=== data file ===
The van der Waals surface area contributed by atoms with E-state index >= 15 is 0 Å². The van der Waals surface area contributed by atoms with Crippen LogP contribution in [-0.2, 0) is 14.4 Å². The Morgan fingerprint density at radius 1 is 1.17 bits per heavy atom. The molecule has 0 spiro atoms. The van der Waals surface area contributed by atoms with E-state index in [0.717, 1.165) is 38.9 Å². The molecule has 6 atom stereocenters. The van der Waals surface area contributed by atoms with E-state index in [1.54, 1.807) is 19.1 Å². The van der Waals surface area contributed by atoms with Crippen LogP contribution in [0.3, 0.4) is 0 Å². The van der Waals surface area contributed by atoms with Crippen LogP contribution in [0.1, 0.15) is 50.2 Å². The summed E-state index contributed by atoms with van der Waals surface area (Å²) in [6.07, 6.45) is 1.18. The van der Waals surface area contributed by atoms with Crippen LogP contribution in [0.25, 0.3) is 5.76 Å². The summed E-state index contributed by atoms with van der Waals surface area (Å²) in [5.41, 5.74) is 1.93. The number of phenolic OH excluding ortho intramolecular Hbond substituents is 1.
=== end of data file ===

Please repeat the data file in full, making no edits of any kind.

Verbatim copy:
The van der Waals surface area contributed by atoms with E-state index >= 15 is 0 Å². The van der Waals surface area contributed by atoms with Crippen LogP contribution in [-0.2, 0) is 14.4 Å². The Morgan fingerprint density at radius 1 is 1.17 bits per heavy atom. The molecule has 0 spiro atoms. The van der Waals surface area contributed by atoms with E-state index in [0.717, 1.165) is 38.9 Å². The molecule has 6 atom stereocenters. The van der Waals surface area contributed by atoms with E-state index in [1.54, 1.807) is 19.1 Å². The van der Waals surface area contributed by atoms with Crippen LogP contribution in [0.3, 0.4) is 0 Å². The van der Waals surface area contributed by atoms with Crippen LogP contribution in [0.1, 0.15) is 50.2 Å². The summed E-state index contributed by atoms with van der Waals surface area (Å²) in [6.07, 6.45) is 1.18. The van der Waals surface area contributed by atoms with Crippen LogP contribution in [0.25, 0.3) is 5.76 Å². The summed E-state index contributed by atoms with van der Waals surface area (Å²) in [5.41, 5.74) is 1.93. The number of phenolic OH excluding ortho intramolecular Hbond substituents is 1.